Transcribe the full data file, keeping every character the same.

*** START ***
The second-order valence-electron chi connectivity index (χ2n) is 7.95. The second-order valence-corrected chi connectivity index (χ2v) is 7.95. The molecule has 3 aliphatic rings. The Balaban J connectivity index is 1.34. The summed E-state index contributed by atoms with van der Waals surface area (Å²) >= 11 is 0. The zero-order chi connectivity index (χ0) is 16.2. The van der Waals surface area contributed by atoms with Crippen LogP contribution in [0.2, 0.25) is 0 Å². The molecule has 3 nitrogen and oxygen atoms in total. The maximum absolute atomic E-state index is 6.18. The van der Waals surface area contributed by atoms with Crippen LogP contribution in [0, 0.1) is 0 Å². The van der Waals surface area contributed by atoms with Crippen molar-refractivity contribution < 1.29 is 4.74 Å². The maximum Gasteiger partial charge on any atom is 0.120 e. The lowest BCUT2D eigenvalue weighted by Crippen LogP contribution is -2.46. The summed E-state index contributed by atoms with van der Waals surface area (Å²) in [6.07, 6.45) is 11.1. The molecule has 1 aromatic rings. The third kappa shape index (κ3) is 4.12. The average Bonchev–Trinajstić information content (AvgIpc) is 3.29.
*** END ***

The second-order valence-electron chi connectivity index (χ2n) is 7.95. The second-order valence-corrected chi connectivity index (χ2v) is 7.95. The molecule has 3 aliphatic rings. The Balaban J connectivity index is 1.34. The summed E-state index contributed by atoms with van der Waals surface area (Å²) >= 11 is 0. The zero-order chi connectivity index (χ0) is 16.2. The van der Waals surface area contributed by atoms with Crippen LogP contribution in [0.2, 0.25) is 0 Å². The molecule has 3 nitrogen and oxygen atoms in total. The maximum absolute atomic E-state index is 6.18. The van der Waals surface area contributed by atoms with Crippen LogP contribution in [0, 0.1) is 0 Å². The van der Waals surface area contributed by atoms with Crippen molar-refractivity contribution < 1.29 is 4.74 Å². The maximum Gasteiger partial charge on any atom is 0.120 e. The lowest BCUT2D eigenvalue weighted by Crippen LogP contribution is -2.46. The summed E-state index contributed by atoms with van der Waals surface area (Å²) in [6.07, 6.45) is 11.1. The molecule has 1 aromatic rings. The third kappa shape index (κ3) is 4.12. The average Bonchev–Trinajstić information content (AvgIpc) is 3.29.